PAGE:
From Here to GitOps and Back Again

The IT sector has been pursuing automated deployment for a very long time. Back in the day, application release automation mapped an application to defined environments, the first step to a fully automated code-to-production system for managing rollouts. It has been a long road, and there have been quite a few twists and turns, but we are progressing.

One step that, in hindsight, was natural and is highly likely to continue, is basing GitOps on a continuous delivery (CD) tool or a deployment automation tool. This allows the GitOps tool to be more tightly aligned with the actual rollout process and placed at the end of the DevOps toolchain.

Likewise, aligning with “worker” tools allows GitOps to focus on the coordination of a rollout rather than the work of the rollout, as underlying workers like FluxCD and ArgoCD handle a lot of the deployment and configuration and can be told what to do for things they don’t specifically know.

Security and Compliance in GitOps

The fact that GitOps handles all of the final steps to deployment, and even deployment to production, means that the tool will hold an increasingly critical place in the DevOps hierarchy. The best place for security policy enforcement is in the tool that will set up the final, complete solution. It’s also the best place to focus on compliance. Where better to build a software bill of materials (SBOM) than at the tag end, when you know what the software, support applications, environment, and even the OS are loading up?

We expect vendors to continue folding in security, and we expect that the tooling will do a better and better job of it. At the same time, we see this space increasingly involved in active—or runtime—security. GitOps can already watch for changes to config as they’re pushed, but we see vendors moving toward monitoring the running application to detect change, and running the processes to keep them in line with the system of record, eliminating drift caused by things like installations on the running system.

The Future of GitOps

This space will likely end up as a feature set in other products—not because it isn’t important enough to remain a separate space, but because the trend of bundling with CD tools or configuration management tools is already pretty set, and we expect similar consolidations to continue. This will keep the solution set stable, but we hope won’t completely lock in the feature set to a single CD tool.

Customers will rightly be concerned by the failures and ownership changes that this space has recently seen. However, we consider the risk to be minimal at this point. There are a lot of reasons that we don’t think customers should worry too much—primarily because, at this point, bundling with other tools is the norm for remaining products, and that will buffer revenue concerns while GitOps is taken up.

GitOps Methodology: Beyond the Technology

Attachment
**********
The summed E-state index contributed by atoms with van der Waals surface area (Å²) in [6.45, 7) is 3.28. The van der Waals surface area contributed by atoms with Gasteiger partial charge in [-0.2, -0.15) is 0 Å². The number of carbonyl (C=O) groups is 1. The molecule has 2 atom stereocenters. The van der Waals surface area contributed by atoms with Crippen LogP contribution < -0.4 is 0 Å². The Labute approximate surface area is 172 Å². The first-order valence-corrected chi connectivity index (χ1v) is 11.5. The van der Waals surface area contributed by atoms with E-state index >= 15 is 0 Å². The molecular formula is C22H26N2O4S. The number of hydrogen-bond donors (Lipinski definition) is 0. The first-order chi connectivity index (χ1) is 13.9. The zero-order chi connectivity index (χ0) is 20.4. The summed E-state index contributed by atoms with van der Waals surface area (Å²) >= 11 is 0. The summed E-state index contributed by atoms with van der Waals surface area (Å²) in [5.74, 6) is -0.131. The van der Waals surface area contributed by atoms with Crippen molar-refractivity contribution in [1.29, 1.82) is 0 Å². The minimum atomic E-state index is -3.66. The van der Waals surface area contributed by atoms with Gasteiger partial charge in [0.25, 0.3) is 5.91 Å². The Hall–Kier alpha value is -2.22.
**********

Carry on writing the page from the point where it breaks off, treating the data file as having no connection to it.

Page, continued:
GitOps, like DevOps, is as much a methodology as technology. You absolutely need the tools to enable it, but without a culture that promotes end-to-end deployment automation, the best infrastructure as code (IaC) and GitOps tools won’t solve the problems.

This is why we recommend that prospective customers study the GitOps process separately from studying tools before making a large commitment. Understanding how and when all of the moving parts, like network configuration and app testing, fit into the overall GitOps architecture will help a lot when choosing a product that suits your organization’s needs, and training is available from a variety of places.

Is DIY GitOps Worth It?

Some organizations may want to use GitOps but do not wish to bring on another vendor. Like so many parts of IT, GitOps can be done in-house, it will just take more work—both up front and in long-term maintenance. GitOps tools are enablers and standardizers, so both the enablement and standardizations will have to be implemented and maintained independently if an organization wishes to run homebrew GitOps.

A large number of companies have tacked GitOps methodologies onto DevOps practices as changes in the GitOps space—like pull-based approaches, for example—force them to consider if they want this newer technology and how to get it implemented. While pull-based tools exist, a full GitOps solution would be less complex than integrating a separate tool into an internally developed GitOps toolchain. For this specific example, some organizations will be well positioned—via Argo, for example—but there is an array of improvements in the space that create similar issues for homebrew solutions.

The Final Case for GitOps

Simply put: the benefits of GitOps far outweigh the risks and implementation costs. The ability to easily check in a code or configuration, build all that needs building, apply policies (both corporate and security), build a deployment environment and deploy the application into it, kick off dynamic testing if required, and even promote to production if a specified set of conditions are met is powerful. GitOps solutions offer stable releases by ensuring each release meets standards defined both in the GitOps tooling and in tools like security scanners that are integrated into the GitOps process.

IT is a complex environment, and exceptions do and will exist, but as a rule, GitOps has grown to the point that it can handle more than 90% of IT needs and even more in a cloud-first environment.

Next Steps

To learn more, take a look at GigaOm’s GitOps Key Criteria and Radar reports. These reports provide a comprehensive overview of the market, outline the criteria you’ll want to consider in a purchase decision, and evaluate how a number of vendors perform against those decision criteria.

If you’re not yet a GigaOm subscriber, you can access the research using a free trial.